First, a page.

“Facebook can figure it out where it’s less expensive and it can still draw people in,” said Cohen, Octagon’s senior vice president of global media rights consulting. “It wants to get content that is still relevant in the markets in which it plays, but it’s going to cost a lot less to test out products and strategy and a revenue model behind all of it. … Getting 20 meaningless games from MLB is not going to push the envelope to test their business models and their business products far along enough to make them a serious bidder in 2021.”

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Legacy media companies have been developing pitches that emphasize their reach. Digital viewership tends to be a fraction of their TV counterparts. “Thursday Night Football” provides a good example. Through Week 4, Fox averaged 13.9 million viewers on television. Digital viewership, which includes Amazon, has averaged 326,000.

“The challenge of the social media companies is that their metric for success is not the same metric as cable and broadcast television,” said Charlie Ebersol, CEO and co-founder of the Alliance of American Football, an eight-team professional league set to launch in 2019. “Their ultimate goal isn’t necessarily aggregation. … When they look at something like carrying an NFL or NBA or MLB package, they are much more interested in figuring out what the engagement translates to than they are in figuring they can get 100 million people to watch something at the same time.”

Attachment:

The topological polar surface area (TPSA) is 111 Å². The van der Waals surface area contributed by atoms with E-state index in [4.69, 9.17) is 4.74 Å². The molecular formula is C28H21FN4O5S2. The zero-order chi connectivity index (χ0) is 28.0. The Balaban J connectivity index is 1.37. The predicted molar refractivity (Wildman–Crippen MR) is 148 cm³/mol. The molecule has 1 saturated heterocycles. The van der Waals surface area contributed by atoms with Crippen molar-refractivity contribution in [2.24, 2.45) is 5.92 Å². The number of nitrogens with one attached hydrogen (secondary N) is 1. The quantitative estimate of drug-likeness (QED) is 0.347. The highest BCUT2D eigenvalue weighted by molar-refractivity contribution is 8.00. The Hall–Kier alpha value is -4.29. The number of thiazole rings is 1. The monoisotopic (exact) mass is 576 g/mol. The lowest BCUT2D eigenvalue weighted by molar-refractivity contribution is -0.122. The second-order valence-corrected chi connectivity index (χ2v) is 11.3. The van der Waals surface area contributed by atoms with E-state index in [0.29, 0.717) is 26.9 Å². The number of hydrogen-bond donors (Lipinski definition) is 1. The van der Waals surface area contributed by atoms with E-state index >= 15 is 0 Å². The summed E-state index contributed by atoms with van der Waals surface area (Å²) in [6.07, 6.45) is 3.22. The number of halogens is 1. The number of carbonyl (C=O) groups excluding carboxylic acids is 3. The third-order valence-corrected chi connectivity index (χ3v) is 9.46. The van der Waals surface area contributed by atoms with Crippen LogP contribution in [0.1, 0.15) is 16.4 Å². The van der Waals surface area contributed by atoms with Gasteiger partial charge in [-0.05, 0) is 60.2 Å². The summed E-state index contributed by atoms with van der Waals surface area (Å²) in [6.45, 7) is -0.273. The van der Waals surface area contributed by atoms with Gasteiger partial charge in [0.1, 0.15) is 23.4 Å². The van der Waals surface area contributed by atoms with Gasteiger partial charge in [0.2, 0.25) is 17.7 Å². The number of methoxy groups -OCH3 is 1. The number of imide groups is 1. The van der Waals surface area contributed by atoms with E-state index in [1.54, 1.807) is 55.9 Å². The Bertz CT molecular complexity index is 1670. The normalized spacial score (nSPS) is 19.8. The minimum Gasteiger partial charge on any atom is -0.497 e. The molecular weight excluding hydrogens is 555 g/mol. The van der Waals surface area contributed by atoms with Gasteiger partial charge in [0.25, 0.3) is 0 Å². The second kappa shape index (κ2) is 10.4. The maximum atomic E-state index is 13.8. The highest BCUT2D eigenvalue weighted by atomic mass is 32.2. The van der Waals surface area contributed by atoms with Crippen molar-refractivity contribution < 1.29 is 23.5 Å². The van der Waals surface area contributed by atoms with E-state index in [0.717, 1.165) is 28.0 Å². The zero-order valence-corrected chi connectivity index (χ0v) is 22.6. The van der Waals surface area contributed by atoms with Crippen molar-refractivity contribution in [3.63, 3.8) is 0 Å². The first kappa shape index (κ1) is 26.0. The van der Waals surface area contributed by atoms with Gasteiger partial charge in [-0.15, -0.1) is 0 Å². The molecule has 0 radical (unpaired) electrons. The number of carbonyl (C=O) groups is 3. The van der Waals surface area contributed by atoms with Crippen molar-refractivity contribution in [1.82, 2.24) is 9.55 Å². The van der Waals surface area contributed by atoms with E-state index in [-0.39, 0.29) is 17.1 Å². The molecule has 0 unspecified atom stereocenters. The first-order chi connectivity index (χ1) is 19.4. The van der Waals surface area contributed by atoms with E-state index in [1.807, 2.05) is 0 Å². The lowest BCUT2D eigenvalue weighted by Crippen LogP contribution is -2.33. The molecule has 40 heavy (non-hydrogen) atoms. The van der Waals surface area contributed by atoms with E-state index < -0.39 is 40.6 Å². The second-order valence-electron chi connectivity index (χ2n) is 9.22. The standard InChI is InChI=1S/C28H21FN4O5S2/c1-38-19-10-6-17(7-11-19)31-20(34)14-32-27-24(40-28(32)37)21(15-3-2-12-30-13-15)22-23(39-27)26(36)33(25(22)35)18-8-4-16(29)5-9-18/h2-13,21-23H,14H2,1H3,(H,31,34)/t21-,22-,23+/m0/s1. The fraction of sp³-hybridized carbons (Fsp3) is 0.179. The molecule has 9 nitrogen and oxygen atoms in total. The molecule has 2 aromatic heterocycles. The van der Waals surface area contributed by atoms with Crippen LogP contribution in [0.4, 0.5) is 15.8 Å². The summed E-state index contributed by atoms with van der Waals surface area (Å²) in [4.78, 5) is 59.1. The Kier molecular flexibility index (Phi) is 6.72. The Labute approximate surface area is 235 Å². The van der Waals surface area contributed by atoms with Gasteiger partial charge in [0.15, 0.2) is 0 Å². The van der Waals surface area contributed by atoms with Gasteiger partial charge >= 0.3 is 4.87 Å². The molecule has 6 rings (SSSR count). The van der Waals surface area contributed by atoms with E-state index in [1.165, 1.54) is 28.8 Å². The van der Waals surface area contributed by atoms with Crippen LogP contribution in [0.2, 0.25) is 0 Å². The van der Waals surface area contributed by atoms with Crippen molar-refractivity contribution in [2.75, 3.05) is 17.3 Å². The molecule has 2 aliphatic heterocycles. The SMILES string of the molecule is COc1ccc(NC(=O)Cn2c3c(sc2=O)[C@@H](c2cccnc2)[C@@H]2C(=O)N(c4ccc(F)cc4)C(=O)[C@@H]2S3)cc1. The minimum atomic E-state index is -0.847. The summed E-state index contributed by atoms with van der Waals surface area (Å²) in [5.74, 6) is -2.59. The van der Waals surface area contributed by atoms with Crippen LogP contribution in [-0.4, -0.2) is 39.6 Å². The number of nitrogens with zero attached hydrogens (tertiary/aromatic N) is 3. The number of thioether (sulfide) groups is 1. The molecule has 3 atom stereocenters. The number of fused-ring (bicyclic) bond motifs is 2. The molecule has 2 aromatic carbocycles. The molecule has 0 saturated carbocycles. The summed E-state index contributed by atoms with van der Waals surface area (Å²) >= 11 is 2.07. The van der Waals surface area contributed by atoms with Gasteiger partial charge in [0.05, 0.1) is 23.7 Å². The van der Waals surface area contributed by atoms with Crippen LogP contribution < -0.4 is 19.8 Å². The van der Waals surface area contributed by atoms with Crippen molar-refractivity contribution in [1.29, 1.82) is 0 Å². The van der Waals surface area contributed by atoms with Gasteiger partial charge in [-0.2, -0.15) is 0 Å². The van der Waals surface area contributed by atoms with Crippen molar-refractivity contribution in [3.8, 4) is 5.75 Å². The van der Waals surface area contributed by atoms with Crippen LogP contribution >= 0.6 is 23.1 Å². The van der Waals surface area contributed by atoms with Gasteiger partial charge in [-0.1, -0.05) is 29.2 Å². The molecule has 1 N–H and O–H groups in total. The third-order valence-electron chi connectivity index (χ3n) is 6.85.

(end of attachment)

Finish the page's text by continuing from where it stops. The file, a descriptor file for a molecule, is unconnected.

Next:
Digital and social media companies have found that streaming live sports keeps users more engaged with their platforms. But so far, those companies haven’t been willing to pay for exclusivity.
Photo: getty images

Still, league executives hold out hope that these media companies will discover the power of live sports by 2021.

“Had this been a couple of years from now, they may have had a more aggressive and informed bid,” the PGA of America’s Waugh said. “I’d be surprised if you don’t see them show up soon in these negotiations.”

Speaking at an event in New York before the NFL season kicked off, Brian Rolapp, the NFL’s executive vice president of media, sounded confident that the digital media companies will become more aggressive.

“Will the world look different by 2021 or 2022? Probably,” he said. “Money is not an issue for these guys.”